Multinomial Logit Modeling of Factors Associated With Multiple Sexual Partners from the Kenya Aids Indicator Survey 2007
American Journal of Theoretical and Applied Statistics
Volume 4, Issue 3, May 2015, Pages: 170-177
Received: Mar. 4, 2015; Accepted: Mar. 19, 2015; Published: May 16, 2015
Views 3833      Downloads 161
Authors
Beryl Ang’iro, Jomo Kenyatta University of Agriculture and Technology, School of Mathematical Sciences, Nairobi, Kenya
Samuel Mwalili, Jomo Kenyatta University of Agriculture and Technology, School of Mathematical Sciences, Nairobi, Kenya
Josphat Kinyanjui, Karatina University, Department of Mathematics, Statistics & Actuarial sciences, Karatina, Kenya
Article Tools
Follow on us
Abstract
The number of lifetime sex partners of an individual has an important effect on Human Immunodeficiency Virus (HIV) status of an individual; hence modeling multiple sexual partnerships is an essential component of any analysis of HIV outcome. Multiple sexual partnerships are associated with greater risk of HIV, Sexually Transmitted infections (STIs) and intimate partner violence. This research project presents a general approach for modeling logit of clustered (correlated) ordinal and nominal responses using polytomous data from the Kenya AIDS Indicator Survey 2007 (NASCOP 2010). We review multinomial logit models as generalized linear models. The model is applied to HIV prevalence data among men and women in Kenya, derived from the Kenya AIDS Indicator Survey 2007 (KAIS). We generalize logistic regression to handle multinomial response variables, with separate models for nominal and ordinal cases. When modeling a nominal response variable we are interested in finding if certain predictors have an effect on the probabilities. The baseline category logit model, models the odds of being in one category relative to being in a designated category (last category), for all pairs of categories. It is used for nominal responses. A maximum likelihood estimation (MLE) approach is used for baseline category logit model. To model an ordinal response variable one models the cumulative response probabilities or cumulative odds. The cumulative logit model is used when the response of an individual unit is restricted to one of a finite number of ordinal values. This study shows the practicality of multinomial logit model in analyzing epidemiological data. Other studies have found education to be associated with multiple sexual partners. In this study, we observed that multiple sexual partners is not related to education. Other covariates like Gender, Place of residence, sexually active individuals for the past 12 months and marital status were found to be associated with multiple sexual partners. Individuals that are sexually active for the past 12 months were found to be ten times more likely to have multiple sexual partners compared to those that are not. After controlling for all other factors, the odds of male to female having multiple sexual partners doubled to 7.6 meaning male are almost 8 times likely to have multiple sexual partners compared to female. Partner testing or couples testing is a main strategy of national testing initiatives in Kenya. Respondents are encouraged to learn their test results with their partner.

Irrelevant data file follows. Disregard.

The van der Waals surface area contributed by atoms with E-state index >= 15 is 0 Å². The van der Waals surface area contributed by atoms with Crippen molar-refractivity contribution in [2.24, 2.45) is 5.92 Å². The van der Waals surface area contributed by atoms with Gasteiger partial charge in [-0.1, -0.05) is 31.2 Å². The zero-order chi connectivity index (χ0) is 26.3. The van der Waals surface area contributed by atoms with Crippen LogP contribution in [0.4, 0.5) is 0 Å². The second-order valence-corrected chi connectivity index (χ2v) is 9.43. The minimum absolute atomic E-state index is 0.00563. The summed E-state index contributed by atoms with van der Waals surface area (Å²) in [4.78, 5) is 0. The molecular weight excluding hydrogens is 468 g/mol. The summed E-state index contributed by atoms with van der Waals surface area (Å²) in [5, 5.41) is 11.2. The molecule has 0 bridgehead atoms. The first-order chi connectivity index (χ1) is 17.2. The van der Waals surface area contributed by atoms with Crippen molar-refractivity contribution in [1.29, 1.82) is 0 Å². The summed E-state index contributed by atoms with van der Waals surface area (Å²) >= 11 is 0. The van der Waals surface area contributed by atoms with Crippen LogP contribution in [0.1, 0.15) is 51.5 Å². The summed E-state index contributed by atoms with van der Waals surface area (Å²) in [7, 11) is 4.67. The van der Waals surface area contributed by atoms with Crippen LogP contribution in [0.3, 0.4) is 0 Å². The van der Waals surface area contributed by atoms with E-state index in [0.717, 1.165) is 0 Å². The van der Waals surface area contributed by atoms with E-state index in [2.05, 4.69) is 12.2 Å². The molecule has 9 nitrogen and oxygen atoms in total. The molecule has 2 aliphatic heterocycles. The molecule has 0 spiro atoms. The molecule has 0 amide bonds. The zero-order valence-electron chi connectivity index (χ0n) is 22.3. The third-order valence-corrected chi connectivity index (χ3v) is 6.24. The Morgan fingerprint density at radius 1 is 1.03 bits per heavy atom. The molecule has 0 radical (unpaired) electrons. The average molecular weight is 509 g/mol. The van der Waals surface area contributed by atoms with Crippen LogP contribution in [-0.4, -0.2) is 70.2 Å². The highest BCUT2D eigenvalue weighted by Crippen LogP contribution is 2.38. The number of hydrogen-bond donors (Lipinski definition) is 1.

Keywords
Multinomial Logistic Regression, Baseline-Category Logit, Cumulative-Category Logit, Akaike Information Criterion AIC, Deviance Information Criterion DIC